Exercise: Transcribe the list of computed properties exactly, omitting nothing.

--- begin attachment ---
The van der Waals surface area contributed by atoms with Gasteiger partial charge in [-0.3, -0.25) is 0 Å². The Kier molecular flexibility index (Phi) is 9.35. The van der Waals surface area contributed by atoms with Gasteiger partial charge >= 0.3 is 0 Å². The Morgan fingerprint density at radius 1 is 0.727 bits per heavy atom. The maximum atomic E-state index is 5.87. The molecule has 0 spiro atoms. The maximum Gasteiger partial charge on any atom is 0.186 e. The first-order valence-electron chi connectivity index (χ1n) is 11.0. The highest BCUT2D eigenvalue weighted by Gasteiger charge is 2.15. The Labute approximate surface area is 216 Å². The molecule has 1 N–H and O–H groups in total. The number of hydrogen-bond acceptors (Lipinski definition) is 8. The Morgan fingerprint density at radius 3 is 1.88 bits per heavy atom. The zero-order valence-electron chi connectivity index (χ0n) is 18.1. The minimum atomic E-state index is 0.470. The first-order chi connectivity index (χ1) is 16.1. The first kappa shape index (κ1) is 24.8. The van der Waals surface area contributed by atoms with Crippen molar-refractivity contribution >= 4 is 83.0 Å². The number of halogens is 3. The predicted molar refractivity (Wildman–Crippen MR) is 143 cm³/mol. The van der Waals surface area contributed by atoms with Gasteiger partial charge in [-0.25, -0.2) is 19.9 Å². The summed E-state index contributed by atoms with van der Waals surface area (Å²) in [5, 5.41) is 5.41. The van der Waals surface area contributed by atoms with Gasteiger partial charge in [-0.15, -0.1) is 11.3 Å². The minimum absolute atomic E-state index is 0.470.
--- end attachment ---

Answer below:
The van der Waals surface area contributed by atoms with Gasteiger partial charge in [-0.3, -0.25) is 0 Å². The Kier molecular flexibility index (Phi) is 9.35. The van der Waals surface area contributed by atoms with Gasteiger partial charge >= 0.3 is 0 Å². The Morgan fingerprint density at radius 1 is 0.727 bits per heavy atom. The maximum atomic E-state index is 5.87. The molecule has 0 spiro atoms. The maximum Gasteiger partial charge on any atom is 0.186 e. The first-order valence-electron chi connectivity index (χ1n) is 11.0. The highest BCUT2D eigenvalue weighted by Gasteiger charge is 2.15. The Labute approximate surface area is 216 Å². The molecule has 1 N–H and O–H groups in total. The number of hydrogen-bond acceptors (Lipinski definition) is 8. The Morgan fingerprint density at radius 3 is 1.88 bits per heavy atom. The zero-order valence-electron chi connectivity index (χ0n) is 18.1. The minimum atomic E-state index is 0.470. The first-order chi connectivity index (χ1) is 16.1. The first kappa shape index (κ1) is 24.8. The van der Waals surface area contributed by atoms with Crippen molar-refractivity contribution >= 4 is 83.0 Å². The number of halogens is 3. The predicted molar refractivity (Wildman–Crippen MR) is 143 cm³/mol. The van der Waals surface area contributed by atoms with Gasteiger partial charge in [-0.25, -0.2) is 19.9 Å². The summed E-state index contributed by atoms with van der Waals surface area (Å²) in [5, 5.41) is 5.41. The van der Waals surface area contributed by atoms with Gasteiger partial charge in [-0.15, -0.1) is 11.3 Å². The minimum absolute atomic E-state index is 0.470.